It also means that the range of issues that models (DSGE models) can address is also huge. To take just one example: the idea that the financial crisis was caused by growing inequality which led to too much borrowing by less wealthy individuals. This is the theme of a 2013 paper by Michael Kumhof and colleagues. Yet the model they use to address this issue is a standard DSGE model with some twists. There is nothing fundamentally non-mainstream about it.

So why is the popular perception so different? Why do people talk about schools of thought? I think there are two reasons. First, while the above is true in the realm of academic understanding and discourse, it does not carry over into policy. When it comes to policy, we get to learn which models academic think are applicable to particular policy problems, and here divisions can be sharp. Second, there are plenty of people outside academia who have a public voice about economics (and generally a policy orientation), and they often do see themselves as school followers.

In terms of working practice rather than the hot end of macro policy decisions, most academic macroeconomists would regard themselves as eclectic in terms of the kind of work they are prepared to spend an hour or two seeing presented. But this view, and the common language that mainstream academics use, leads me to the No part of the answer to my original question. The common theme of the work I have talked about so far is that it is microfounded. Models are built up from individual behaviour.

You may have noted that I have so far missed out one of Eric’s schools: Marxian theory. What Eric want to point out here is clear in his first sentence. “Although economists are notorious for modelling individuals as self-interested, most macroeconomists ignore the likelihood that groups also act in their self-interest.” Here I think we do have to say that mainstream macro is not eclectic. Microfoundations is all about grounding macro behaviour in the aggregate of individual behaviour.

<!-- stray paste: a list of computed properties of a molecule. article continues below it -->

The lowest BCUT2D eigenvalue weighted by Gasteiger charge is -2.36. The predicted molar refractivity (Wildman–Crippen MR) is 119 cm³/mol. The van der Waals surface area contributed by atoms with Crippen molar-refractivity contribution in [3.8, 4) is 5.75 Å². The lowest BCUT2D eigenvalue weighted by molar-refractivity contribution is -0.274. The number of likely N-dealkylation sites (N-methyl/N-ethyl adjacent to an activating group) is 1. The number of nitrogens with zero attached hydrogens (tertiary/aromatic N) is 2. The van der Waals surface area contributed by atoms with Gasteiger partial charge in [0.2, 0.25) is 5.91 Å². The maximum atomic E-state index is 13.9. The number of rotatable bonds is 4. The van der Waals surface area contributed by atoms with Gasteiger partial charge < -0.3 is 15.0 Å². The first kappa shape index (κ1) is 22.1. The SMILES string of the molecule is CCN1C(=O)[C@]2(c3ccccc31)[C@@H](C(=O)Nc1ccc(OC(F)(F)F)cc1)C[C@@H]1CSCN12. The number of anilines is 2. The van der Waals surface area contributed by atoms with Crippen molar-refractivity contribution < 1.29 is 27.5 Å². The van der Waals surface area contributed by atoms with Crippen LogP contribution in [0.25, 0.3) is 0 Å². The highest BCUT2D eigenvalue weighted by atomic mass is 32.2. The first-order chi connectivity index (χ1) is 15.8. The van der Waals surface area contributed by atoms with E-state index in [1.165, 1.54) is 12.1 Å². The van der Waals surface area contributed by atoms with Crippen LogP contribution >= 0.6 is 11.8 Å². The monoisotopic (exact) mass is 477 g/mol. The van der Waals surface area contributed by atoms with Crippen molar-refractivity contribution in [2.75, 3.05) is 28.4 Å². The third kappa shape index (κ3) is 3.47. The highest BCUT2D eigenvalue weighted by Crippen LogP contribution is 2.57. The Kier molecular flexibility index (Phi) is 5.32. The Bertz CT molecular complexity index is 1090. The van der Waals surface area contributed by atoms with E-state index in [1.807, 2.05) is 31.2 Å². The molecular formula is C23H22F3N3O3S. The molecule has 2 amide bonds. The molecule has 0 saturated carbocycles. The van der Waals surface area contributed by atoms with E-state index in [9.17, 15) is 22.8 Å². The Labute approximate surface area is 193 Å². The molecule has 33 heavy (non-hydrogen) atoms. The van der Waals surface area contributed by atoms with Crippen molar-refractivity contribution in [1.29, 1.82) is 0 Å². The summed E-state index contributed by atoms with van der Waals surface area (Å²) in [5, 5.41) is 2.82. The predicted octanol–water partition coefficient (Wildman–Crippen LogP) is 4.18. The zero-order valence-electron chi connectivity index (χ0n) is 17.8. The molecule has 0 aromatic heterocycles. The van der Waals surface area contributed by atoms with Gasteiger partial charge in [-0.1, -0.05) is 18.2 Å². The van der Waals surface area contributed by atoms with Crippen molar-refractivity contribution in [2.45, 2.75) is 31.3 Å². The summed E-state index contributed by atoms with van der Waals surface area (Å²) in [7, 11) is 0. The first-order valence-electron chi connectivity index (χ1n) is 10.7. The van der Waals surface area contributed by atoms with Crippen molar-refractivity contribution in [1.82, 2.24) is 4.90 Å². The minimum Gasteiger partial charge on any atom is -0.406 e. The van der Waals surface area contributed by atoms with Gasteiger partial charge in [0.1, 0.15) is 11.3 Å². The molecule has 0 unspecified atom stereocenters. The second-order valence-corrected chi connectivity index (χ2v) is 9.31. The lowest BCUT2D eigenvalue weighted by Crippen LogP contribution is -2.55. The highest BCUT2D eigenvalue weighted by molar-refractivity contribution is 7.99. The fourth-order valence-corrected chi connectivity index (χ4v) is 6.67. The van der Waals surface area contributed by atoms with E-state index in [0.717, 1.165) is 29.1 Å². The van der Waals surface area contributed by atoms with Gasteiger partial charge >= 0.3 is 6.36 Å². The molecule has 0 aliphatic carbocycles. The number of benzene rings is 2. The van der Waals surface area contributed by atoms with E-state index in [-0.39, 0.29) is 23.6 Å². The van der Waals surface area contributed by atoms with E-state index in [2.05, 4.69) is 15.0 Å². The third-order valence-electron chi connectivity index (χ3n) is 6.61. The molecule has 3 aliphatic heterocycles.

I have many posts where I argue that this non-eclecticism in terms of excluding non-microfounded work is deeply problematic. Not so much for an inability to handle Marxian theory (I plead agnosticism on that), but in excluding the investigation of other parts of the real macroeconomic world. (Start here, or type microfoundations into this blog’s search box and work backwards in time.) But for me at least this as a methodological point, rather than anything associated with any school of thought. Attempts to link the two, which I think many people including myself have been guilty of, just confuses.

The confusion goes right back, as I will argue in a forthcoming paper, to the New Classical Counter Revolution of the 1970s and 1980s. That revolution, like most revolutions, was not eclectic! It was primarily a revolution about methodology, about arguing that all models should be microfounded, and in terms of mainstream macro it was completely successful. It also tried to link this to a revolution about policy, about overthrowing Keynesian economics, and this ultimately failed. But perhaps as a result, methodology and policy get confused. Mainstream academic macro is very eclectic in the range of policy questions it can address, and conclusions it can arrive at, but in terms of methodology it is quite the opposite.